Let's start at the charming, art-filled Greenville home of Vince Bellis, retired professor of biology at East Carolina University, who at his retirement took on Lawson as something of a project. (Vince was responsible for getting photos of all of Lawson's botanical specimens in the Natural History Museum in London online in 2002, just a bit more than 300 years after Lawson's journey.) We talked about the unique ability of our friend Val Green to sort of sniff out an old road, especially the roads that comprised Lawson's route. Val of course is the man who has spent 40 years of his life figuring out where Lawson slept every night, and Val has guided my journey virtually every step. He drove me along a river road in South Carolina once, narrating: "You see here? to our right? that's the plateau; on our left? It slopes down to the river. That area would flood occasionally. That's why the road is here -- it's always been here."
And he was right -- he was teaching me how to see a road, whether it's gone from animal trail to Indian trail to trade path to wagon road to railroad or concrete or asphalt, like the one we drove on, or one that's remained a sand road for pretty much its whole history. Like Tom Magnuson and Dale Loberger, two other finders of the old ways, Val has just developed a nose. Vince and I wondered at it. To Vince, Val once described his pursuit of Lawson as "searching for the Ashes of Mr. Lawson's Campfires," and Vince wrote an unpublished paper about the end of Lawson's journey with that exact title. He gave me a copy, which does a great job of explaining where Lawson "came safe to Mr. Richard Smith's, of Pampticough-River, in North-Carolina; where being well receiv'd by the Inhabitants, and pleas'd with the Goodness of the Country, we all resolv'd to continue."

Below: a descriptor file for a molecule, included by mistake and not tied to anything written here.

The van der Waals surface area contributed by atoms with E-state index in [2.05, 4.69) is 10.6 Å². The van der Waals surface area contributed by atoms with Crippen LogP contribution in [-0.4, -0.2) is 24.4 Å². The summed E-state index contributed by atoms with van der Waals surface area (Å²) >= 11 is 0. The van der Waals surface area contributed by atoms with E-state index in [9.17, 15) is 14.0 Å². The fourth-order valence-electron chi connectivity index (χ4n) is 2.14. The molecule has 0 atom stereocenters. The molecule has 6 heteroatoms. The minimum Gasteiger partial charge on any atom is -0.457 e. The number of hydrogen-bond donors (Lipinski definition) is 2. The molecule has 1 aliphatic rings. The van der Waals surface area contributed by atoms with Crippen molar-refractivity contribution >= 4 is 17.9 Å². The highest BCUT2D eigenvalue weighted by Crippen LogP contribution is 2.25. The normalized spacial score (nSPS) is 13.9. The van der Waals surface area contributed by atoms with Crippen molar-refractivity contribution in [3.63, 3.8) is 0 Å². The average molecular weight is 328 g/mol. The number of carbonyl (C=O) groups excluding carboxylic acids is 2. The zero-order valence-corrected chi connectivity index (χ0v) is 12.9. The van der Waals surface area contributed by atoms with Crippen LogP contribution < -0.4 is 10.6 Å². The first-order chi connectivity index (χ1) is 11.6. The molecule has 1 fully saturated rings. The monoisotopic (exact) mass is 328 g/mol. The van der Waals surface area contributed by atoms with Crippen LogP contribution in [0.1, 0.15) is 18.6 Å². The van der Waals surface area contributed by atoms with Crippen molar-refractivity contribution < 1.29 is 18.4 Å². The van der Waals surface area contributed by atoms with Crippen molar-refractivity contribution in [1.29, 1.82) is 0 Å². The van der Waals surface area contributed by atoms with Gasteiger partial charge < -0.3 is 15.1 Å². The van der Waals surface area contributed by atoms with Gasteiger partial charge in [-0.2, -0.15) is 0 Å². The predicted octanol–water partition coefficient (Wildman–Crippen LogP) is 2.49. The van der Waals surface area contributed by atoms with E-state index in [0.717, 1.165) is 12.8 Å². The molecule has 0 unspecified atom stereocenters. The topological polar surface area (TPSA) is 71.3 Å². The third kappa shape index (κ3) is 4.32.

Agreeing with many before him who have believed that Lawson crossed the Tar River in the neighborhood of Greenville, Vince followed Lawson past "a deep Creek" that was most likely the Grindle Creek. Lawson says he walked about 12 miles before reaching the Smith place, and it is indeed about 12 miles from the eastern edge of Greenville to the east shore of Grindle. What's more, Vince found a land patent granted to Smith in 1706 that describes him already living on "Smith's Neck," which lay between two creeks. Now called Clark's Neck, the land between the Grindle and Tranter Creeks just to the east of Washington answers perfectly. Vince showed me where Smith would likely have lived, and I planned my next day's walk, which it turned out would actually be only a few miles.
And then we talked about how I could recover from the misdirection that had guided my last day or two's hikes.
So when it was time to make my final journeys, I spent time with Val organizing my pencil lines, and then I confidently made my way. And when I sat with Vince, just to talk Lawson and get any final information I could about exactly where Lawson stopped before I made my final day's hike, we discovered I had wandered off. "Val has him walking right through the campus of ECU," Vince mentioned, and I shook my head. "Oh, no," I said. "Val has him walking south of Greenville, through the fields, and then up through Ayden and then north across the Tar, and then southeast into Washington." Or that's what I had on my book.